This is something you don’t do daily, but you will probably need one day, so it might come in handy.
Recently we got a question on how to update the code of all entries in the catalog. This is interesting, because even thought you don’t update the codes that often (if at all, as the code is the identity to identify the entries with external system, such as ERPs or PIMs), it raises a question on how to do mass update on catalog entries.
- Update the code directly via database query. It is supposedly the fastest to do such thing. If you have been following my posts closely, you must be familiar with my note regarding how Episerver does not disclose the database schema. I list it here because it’s an option, but not the good one. It easily goes wrong (and cause catastrophes), you have to deal with versions and cache, and those can be hairy to get right. Direct data manipulation should be only used as the last resort when no other option is available.
Continue reading “Mass update catalog entries”
This time, we will talk about
This stored procedure was previously the subject of several blog posts regarding SQL Server performance optimizations. When I thought it is perfect (in term of performance), I learned something more.
Recently we received a performance report from a customer asking about an issue after upgrading from Commerce 10.4.2 to Commerce 10.8 (the last version before Commerce 11). The job “Publish Delayed Content Versions” starts to throw timeout exceptions.
This scheduled job calls to a
ecfVersion_ListFiltered to load the content versions which are in status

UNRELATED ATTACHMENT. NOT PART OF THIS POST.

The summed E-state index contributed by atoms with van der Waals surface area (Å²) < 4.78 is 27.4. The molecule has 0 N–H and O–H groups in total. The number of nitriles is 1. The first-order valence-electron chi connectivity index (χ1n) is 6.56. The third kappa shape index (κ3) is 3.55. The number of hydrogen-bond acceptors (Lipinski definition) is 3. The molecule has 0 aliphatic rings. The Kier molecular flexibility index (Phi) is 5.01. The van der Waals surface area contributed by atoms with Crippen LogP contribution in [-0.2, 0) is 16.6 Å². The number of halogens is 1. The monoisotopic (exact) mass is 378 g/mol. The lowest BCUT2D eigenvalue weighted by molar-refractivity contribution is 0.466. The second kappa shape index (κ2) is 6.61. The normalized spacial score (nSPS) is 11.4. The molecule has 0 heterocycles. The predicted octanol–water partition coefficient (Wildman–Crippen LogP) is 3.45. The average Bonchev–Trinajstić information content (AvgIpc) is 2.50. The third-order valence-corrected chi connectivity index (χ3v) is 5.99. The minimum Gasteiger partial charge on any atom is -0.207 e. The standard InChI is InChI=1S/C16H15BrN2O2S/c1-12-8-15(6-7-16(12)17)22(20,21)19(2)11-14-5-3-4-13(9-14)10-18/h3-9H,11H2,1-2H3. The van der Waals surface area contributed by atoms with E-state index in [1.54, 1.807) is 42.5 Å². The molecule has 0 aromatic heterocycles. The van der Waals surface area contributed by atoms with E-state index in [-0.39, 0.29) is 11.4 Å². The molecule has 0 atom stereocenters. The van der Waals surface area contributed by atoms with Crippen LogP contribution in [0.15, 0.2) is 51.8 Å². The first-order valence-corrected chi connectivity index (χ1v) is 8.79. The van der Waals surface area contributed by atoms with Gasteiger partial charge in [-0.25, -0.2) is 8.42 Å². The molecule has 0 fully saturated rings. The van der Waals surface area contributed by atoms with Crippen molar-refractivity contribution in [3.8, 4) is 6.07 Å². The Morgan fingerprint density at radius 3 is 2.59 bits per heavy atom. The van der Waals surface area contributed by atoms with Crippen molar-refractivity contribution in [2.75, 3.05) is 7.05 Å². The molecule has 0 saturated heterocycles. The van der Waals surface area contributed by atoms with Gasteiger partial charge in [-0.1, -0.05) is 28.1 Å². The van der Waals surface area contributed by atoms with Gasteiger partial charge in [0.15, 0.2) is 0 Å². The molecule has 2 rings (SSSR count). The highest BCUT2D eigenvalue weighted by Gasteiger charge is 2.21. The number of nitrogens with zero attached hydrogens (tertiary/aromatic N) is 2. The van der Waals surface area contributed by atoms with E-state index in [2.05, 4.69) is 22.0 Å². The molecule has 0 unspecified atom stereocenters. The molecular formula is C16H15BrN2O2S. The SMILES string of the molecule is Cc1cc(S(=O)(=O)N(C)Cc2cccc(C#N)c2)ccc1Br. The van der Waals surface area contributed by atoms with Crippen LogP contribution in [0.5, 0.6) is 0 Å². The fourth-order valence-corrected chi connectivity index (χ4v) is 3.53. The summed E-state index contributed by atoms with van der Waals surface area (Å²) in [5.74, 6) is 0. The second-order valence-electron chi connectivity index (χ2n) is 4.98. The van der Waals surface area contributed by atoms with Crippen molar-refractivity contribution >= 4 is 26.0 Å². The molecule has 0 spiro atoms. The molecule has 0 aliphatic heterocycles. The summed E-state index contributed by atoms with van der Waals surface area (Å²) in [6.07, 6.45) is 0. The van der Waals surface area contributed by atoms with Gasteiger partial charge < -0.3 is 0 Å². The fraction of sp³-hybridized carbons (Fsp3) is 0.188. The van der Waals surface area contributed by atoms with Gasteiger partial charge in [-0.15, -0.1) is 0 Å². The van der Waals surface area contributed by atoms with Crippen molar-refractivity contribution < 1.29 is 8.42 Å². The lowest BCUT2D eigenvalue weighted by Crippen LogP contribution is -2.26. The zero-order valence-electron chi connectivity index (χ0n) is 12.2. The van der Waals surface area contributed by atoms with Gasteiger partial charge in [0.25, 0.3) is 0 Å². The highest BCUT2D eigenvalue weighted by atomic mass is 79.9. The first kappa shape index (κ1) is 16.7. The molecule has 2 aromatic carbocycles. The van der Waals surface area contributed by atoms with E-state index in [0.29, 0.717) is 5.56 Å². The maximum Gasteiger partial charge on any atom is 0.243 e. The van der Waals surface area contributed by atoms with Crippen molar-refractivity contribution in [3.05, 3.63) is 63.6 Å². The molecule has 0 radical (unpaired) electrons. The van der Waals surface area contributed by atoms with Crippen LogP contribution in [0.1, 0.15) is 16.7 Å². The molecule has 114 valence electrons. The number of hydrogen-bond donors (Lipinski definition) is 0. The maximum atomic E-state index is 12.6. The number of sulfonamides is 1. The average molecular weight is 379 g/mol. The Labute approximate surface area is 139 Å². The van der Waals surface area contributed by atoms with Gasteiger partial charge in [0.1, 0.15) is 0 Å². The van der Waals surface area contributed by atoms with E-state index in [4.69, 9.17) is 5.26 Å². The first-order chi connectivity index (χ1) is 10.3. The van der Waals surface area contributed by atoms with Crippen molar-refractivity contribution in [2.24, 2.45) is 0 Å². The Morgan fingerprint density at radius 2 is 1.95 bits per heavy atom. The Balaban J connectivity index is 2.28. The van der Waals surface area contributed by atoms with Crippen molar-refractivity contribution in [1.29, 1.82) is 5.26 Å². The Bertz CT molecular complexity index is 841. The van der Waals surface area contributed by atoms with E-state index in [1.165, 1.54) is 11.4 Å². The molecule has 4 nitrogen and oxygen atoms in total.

DelayedPublish, it looks like this when it reaches SQL Server:
declare @s [udttIdTable]
insert into @s values(6)
exec dbo.ecfVersion_ListFiltered @Statuses = @s, @StartIndex = 0, @MaxRows = 2147483646
This query is known to be slow. The reason is quite obvious –
Status contains only 5 or 6 distinct values, so it’s not indexed. SQL Server will have to do a Clustered Index Scan, and if
ecfVersion is big enough, it’s inevitably slow.
Continue reading “A curious case of SQL Server function”
UPDATE 1: Apparently
HttpContext.Current.Request.AnonymousID already uses the cookie internally, so there might be something that makes it stop working. I’ll update when I found out.
Today we received a support ticket as customers seeing corrupted carts data being lost – line items with invalid data, duplicated line items etc. “Corrupted data” is one of the alarming words that we take very seriously, so I decided to jump on it right away.
The setup is a load balancing environment, and the problem only happens with anonymous users. However, it can be “fixed” by turning on the sticky sessions mode. So basically, instead of having sessions on the memory of a server (so sessions on server A can’t be seen by server B, and vice versa), they need a mechanism (can be a database) to share sessions between servers.
Continue reading “Loading carts in a load balancing environment”
More than one year ago, I announced that I was working on a book – a first Episerver Commerce book ever. It has been a work in progress until recently – and I am still adding updates here and there. The book has received quite positive feedback (I’m happy to say that everyone is nice enough to not tell me “Your book sucks”. Thanks, everyone). Am I happy with it? Yes, of course, proud even.
But to be completely honest,
I know something was missing.
Continue reading “Announcing a new book: Episerver Commerce: A problem – solution approach”
This is a continuation of my previous post about paging in SQL Server. When it comes to paging, you would naturally want to know the total number of rows satisfying, so you can display some nice, useful information to your end-users.
You would think, well, it’s just a count, and a simple query like this would be enough:
SELECT COUNT(Id) FROM MySecretTable
There should be nothing to worry about, right? Actually, there is.